The Impact of 4-H
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I recently had the privilege of attending our district 4-H activity day in Kinston where nearly one hundred youth showcased their talents and participated in public speaking competitions. It was heartwarming to see youth from 5-18 years of age conquering their fears as they braved the stage or podium in an attempt to deliver their long-awaited performance. As one of the county commissioners said in their welcoming comments, “What a great investment of their time.” But don’t take my word for it, read this personal testimony on the impact 4-H has had on their life:
“My name is Maggie Underwood and I would not be the person I am today if it was not for Shea Ann DeJarnette and the Robeson County 4-H program. I graduated summa cum laude from Lumberton Senior High School just 2 days ago. I credit 4-H with my success in school and life.
I have been a 4-Her since I was five and scared to attend Cloverbud camp. Since then I have won countless ribbons at different fairs, medals for presentations, and attended many meetings. Above all this, I cherish the opportunities I had to learn and grow. 4-H allows you to explore different topics and lets you choose if you like it or not. I found my passion for gaming during a summer camp when we visited the campus of NC State University. Since then, I have been given the chance to present a variety of gaming topics and make video games. I have also learned and competed on other topics that I enjoyed but do not have a lifelong enthusiasm for such as camping outside and poultry production. I knew I could grow inside my comfort zone; but, 4-H taught me you can indeed grow outside your comfort zone.
Most people think of cows when they think about 4-H and the cooperative extension. And it is true. I did learn about farm animals and agricultural. I gained an understanding for what it takes for food to be made and how it gets to my table. I find that most people my age do not grasp this concept so I am proud that I understand. But, 4-H is way more than cows. I have learned about the importance of etiquette and manners, seen robots at work, made catapults, and been encouraged to follow my own path.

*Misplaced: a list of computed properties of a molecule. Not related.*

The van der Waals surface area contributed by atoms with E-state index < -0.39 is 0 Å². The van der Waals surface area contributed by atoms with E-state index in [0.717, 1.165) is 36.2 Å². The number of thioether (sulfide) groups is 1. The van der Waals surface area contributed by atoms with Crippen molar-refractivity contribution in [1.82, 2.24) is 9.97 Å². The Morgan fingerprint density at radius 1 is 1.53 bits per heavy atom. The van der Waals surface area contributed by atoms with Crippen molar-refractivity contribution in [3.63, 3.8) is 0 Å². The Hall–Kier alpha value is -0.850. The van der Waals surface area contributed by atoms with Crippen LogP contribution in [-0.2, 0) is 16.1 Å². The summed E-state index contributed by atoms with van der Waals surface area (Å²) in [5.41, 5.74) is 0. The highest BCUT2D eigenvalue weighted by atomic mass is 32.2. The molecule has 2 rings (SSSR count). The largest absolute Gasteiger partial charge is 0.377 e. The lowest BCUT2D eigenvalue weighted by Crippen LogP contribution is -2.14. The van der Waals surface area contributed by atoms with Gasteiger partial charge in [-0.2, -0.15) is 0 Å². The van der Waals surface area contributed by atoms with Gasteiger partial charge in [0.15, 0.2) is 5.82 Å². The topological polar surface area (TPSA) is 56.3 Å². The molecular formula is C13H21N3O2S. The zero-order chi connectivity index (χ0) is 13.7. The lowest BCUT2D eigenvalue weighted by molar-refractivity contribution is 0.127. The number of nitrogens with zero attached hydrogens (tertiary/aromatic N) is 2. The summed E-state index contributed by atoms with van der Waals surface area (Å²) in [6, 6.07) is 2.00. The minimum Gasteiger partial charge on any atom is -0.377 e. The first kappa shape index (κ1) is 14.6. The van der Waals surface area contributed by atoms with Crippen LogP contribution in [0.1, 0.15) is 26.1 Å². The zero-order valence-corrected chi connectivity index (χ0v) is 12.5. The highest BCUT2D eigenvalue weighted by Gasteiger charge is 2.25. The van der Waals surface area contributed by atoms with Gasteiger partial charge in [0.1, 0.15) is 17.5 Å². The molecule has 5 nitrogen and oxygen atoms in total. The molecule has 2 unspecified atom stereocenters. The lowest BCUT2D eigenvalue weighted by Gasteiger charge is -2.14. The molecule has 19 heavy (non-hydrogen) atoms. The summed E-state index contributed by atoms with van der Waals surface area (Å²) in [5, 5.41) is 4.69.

So what happens now that I graduated high school? I am lucky to have a few more months before I age out of 4-H. I plan to attend Congress and Dorm 101 summer camps. In the fall, I plan to compete in Artastic and at the Robeson Regional Agricultural Fair. Educationally, I will attend High Point University and study Game Design. Game Design, where did I learn about that to start with…? Oh yeah, 4-H! I also intend to be a lifelong volunteer and 4-H promoter.
I stole this week’s article to tell Shea Ann DeJarnette that I appreciate all the time and work she invested in me. She has inspired me, ‘voluntold’ me, literally driven me, and taught me infinite lessons. Please keep in mind; she does this for EVERY 4-Her in the county.
I would also like to thank the entire staff of the NC State Cooperative Extension Center Robeson County past and present, NC State University, Robeson County, and the Lumber River United Way for pouring into our community’s youth by supporting Robeson County 4-H.”
For more information contact Mac Malloy, County Extension Director and Field Crop Agent with North Carolina Cooperative Extension, Robeson County Center, at (910) 671-3276, by E-mail at Mac_Malloy@ncsu.edu, or visit our website.